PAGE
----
How the Government Enhances GPS Performance

Good news for the civilian GPS device user! As of September 18th, 2007, the United States Department of Defense stopped procuring satellites with the ability to purposely degrade the precision of civilian GPS signals. As a result, the general user will find that his or her GPS readings are now much more accurate. This capability is known as Selective Availability, and it will not be present in the next generation of satellites.

GPS will work better in the future

While it is true that the United States stopped the degradation of the GPS signals from satellite by mandating that Selective Availability levels go to zero in May of 2000, permanently removing Selective Availability altogether – as is now the case -helps to eliminate a small source of uncertainly in performance. This slight lack of reliability had naturally been a cause for concern among civilian GPS users worldwide for quite some time, and it is splendid that it will be a non-issue in the future.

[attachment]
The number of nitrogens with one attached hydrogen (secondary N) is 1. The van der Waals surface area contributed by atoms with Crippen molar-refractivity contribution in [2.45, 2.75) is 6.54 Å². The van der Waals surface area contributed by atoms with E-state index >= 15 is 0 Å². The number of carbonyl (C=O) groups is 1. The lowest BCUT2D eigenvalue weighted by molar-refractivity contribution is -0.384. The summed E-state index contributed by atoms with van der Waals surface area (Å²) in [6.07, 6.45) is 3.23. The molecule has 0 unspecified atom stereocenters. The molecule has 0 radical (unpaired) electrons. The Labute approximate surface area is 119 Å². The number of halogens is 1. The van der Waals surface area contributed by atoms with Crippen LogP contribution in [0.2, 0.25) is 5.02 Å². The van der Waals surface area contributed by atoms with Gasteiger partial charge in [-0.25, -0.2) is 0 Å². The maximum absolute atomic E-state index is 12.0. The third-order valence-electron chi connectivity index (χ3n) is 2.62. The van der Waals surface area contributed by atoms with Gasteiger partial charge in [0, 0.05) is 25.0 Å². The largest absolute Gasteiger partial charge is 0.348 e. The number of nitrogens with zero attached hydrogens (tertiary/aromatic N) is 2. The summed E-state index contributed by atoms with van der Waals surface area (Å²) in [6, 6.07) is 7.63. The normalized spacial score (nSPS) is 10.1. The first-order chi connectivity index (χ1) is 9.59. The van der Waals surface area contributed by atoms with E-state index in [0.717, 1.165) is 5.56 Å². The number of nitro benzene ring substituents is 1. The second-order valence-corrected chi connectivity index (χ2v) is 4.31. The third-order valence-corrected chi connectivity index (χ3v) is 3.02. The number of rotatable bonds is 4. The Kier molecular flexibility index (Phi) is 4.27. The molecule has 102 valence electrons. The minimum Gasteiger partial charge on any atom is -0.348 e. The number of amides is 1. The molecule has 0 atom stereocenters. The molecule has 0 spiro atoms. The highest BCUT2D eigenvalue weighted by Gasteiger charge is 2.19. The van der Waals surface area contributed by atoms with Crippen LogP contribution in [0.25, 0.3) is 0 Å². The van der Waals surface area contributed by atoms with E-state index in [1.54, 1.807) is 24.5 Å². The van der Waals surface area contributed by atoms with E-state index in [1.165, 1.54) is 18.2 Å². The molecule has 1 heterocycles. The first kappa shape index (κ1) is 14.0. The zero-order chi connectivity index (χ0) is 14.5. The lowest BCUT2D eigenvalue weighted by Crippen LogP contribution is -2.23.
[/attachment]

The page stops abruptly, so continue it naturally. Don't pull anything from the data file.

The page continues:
Granted, this action does not materially improve the civilian GPS device’s collective performance, but it does demonstrate that the United States government is committed to its users. Additionally, on a global platform, this action shows that the international utility can be depended upon to provide and support peaceful civilian applications worldwide.

President Bush approved the decision to remove the capability for Selective Availability from the next generation of GPS satellites after it was presented to him on a recommendation from the Department of Defense. The action was meant to coincide with the United States Air Force’s effort at purchasing the next generation of Global Positioning Satellites, known as GPS III.

The Department of Defense had the ability to take this direction because GPS satellites were originally developed by them as part of a military system. Of course, GPS usage has since become an integral part of civilian life, in that it may be used for a number of different applications including telecommunications and financial transactions.

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